Develops Redstone and Jupiter missiles
In 1950, the von Braun team transferred to the Redstone Arsenal near Huntsville, Alabama, where between April 1950 and February 1956 it developed the Redstone medium-range ballistic missile (a self-propelled missile that is guided as it ascends) under his technical direction. Put into use in 1958, the Redstone was basically an offshoot of the V-2 but featured several modifications including an improved guidance system. The Redstone also served as a launch vehicle for space capsules, placing the first two U.S. astronauts into suborbital flight: Alan B. Shepard in May 1961 and Virgil I. "Gus" Grissom July 1961. In February 1956, von Braun became the director of the development operations division of the newly established Army Ballistic Missile Agency (ABMA) in Huntsville. While located there, he and his wife raised three children--Iris Careen (born in 1948), Margrit Cecile (1952), and Peter Constantine (1960). Von Braun became a U.S. citizen on April 14, 1955.
The next missile designed by von Braun and his team was the Jupiter intermediate--range ballistic missile. Unlike the Redstone and the V-2, which used liquid oxygen and an alcohol-water mixture as propellants, the Jupiter employed liquid oxygen and kerosene. Following its development, it was assigned to the Air Force for use after 1958. In the meantime, von Braun's engineers had developed the Jupiter C, which consisted of three parts or "stages." Its first stage was a modified Redstone missile, while the second and third stages were derived from the Sergeant missile, initially developed by the Jet Propulsion Laboratory. In its third launch on August 8, 1957, the Jupiter C carried a nose cone that became the first man-made object to be recovered from outer space. It also successfully used a new technique to carry off the excessive heat produced by friction (the rubbing of one piece of matter against another) upon the nose cone of a missile or spacecraft during re-entry into the atmosphere. In addition, the von Braun team developed the Pershing--a two-stage, solid-fuel ballistic missile that had its first test launch in February 1960.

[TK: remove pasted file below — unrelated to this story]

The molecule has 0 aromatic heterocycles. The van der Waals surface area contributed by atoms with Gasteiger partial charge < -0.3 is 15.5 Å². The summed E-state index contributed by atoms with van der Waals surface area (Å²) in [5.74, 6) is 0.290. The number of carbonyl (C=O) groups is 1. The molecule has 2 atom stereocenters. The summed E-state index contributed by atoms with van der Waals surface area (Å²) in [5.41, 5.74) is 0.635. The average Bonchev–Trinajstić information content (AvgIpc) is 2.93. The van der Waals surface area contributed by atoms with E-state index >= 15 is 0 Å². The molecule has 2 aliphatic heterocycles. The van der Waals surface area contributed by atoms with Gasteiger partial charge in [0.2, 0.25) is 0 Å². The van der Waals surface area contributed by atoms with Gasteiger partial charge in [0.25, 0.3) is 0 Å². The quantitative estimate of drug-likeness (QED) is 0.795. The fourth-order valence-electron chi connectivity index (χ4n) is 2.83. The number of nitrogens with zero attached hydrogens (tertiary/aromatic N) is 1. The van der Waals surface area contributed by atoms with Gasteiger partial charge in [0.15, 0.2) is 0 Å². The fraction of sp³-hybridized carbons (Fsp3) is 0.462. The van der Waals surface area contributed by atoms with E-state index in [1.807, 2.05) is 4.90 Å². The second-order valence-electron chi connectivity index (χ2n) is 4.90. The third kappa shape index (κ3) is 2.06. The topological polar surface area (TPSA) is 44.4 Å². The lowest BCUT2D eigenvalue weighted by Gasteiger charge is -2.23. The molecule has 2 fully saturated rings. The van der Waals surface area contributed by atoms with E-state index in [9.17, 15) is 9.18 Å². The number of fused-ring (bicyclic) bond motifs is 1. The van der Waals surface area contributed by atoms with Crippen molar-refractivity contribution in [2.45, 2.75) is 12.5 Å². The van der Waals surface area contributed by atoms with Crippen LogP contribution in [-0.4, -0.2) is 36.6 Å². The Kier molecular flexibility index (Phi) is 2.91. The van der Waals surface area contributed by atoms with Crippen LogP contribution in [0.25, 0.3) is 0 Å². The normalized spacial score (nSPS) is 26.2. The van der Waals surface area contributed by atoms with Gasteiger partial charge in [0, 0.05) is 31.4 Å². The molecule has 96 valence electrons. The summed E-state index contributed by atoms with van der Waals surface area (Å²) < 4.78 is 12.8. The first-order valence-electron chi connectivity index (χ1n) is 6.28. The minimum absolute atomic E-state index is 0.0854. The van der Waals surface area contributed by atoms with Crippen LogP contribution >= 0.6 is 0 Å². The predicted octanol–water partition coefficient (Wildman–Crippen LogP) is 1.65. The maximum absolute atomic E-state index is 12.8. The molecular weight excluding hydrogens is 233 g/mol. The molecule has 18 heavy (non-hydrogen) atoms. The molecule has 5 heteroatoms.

Another group of rockets developed under von Braun was the Juno series. Juno I, a four-stage version of Jupiter C, launched America's first satellite, Explorer I, on January 31, 1958. Juno II, using the Jupiter missile as its first stage and Jupiter C upper stages, launched a number of satellites in the Pioneer and Explorer series of spacecraft, including the Pioneer IV that went past the Moon and entered an orbit around the Sun following its launch on March 3, 1959.
Transfers to NASA
Undoubtedly the greatest claim to fame of von Braun and his team was the powerful Saturn family of rockets, which propelled Americans into orbit around the Moon and landed 12 of them on the lunar surface between July 1969 and January 1971. Development of these launch vehicles began at ABMA and was completed in the 1960s under the management of the National Aeronautics and Space Administration (NASA), after von Braun and more than 4,000 ABMA employees transferred to NASA on July 1, 1960 to form the George C. Marshall Space Flight Center. Von Braun directed the Space Flight Center until February 1970. The Saturn I and Ib were developmental rockets leading to the massive Saturn V that actually launched the astronauts of the Apollo program, the space program that attempted to send astronauts to the Moon. Propelled by liquid oxygen and kerosene in its first stage and liquid oxygen and liquid hydrogen for the two upper stages, the Saturn V stood 363 feet high, six stories above the top of the Statue of Liberty. Its first stage was made of the largest aluminum cylinder ever produced; its valves were as large as barrels, its fuel pumps were larger than refrigerators.